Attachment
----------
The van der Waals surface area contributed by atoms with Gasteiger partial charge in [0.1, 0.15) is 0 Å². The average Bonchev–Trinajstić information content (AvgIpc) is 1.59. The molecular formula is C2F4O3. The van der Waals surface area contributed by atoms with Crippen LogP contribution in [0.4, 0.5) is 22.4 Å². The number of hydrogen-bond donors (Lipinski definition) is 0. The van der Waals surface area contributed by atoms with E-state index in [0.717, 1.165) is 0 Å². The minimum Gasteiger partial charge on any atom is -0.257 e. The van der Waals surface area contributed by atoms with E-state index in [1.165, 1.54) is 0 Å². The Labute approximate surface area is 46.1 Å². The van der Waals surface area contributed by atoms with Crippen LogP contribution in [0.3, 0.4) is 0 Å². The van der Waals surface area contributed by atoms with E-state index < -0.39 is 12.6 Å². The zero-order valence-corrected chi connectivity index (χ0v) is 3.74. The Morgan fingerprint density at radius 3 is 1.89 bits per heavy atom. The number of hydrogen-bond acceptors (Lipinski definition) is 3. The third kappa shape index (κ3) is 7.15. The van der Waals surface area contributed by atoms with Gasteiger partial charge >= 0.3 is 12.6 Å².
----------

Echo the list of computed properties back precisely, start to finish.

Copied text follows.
The van der Waals surface area contributed by atoms with Gasteiger partial charge in [0.1, 0.15) is 0 Å². The average Bonchev–Trinajstić information content (AvgIpc) is 1.59. The molecular formula is C2F4O3. The van der Waals surface area contributed by atoms with Crippen LogP contribution in [0.4, 0.5) is 22.4 Å². The number of hydrogen-bond donors (Lipinski definition) is 0. The van der Waals surface area contributed by atoms with E-state index in [0.717, 1.165) is 0 Å². The minimum Gasteiger partial charge on any atom is -0.257 e. The van der Waals surface area contributed by atoms with E-state index in [1.165, 1.54) is 0 Å². The Labute approximate surface area is 46.1 Å². The van der Waals surface area contributed by atoms with Crippen LogP contribution in [0.3, 0.4) is 0 Å². The van der Waals surface area contributed by atoms with E-state index < -0.39 is 12.6 Å². The zero-order valence-corrected chi connectivity index (χ0v) is 3.74. The Morgan fingerprint density at radius 3 is 1.89 bits per heavy atom. The number of hydrogen-bond acceptors (Lipinski definition) is 3. The third kappa shape index (κ3) is 7.15. The van der Waals surface area contributed by atoms with Gasteiger partial charge >= 0.3 is 12.6 Å².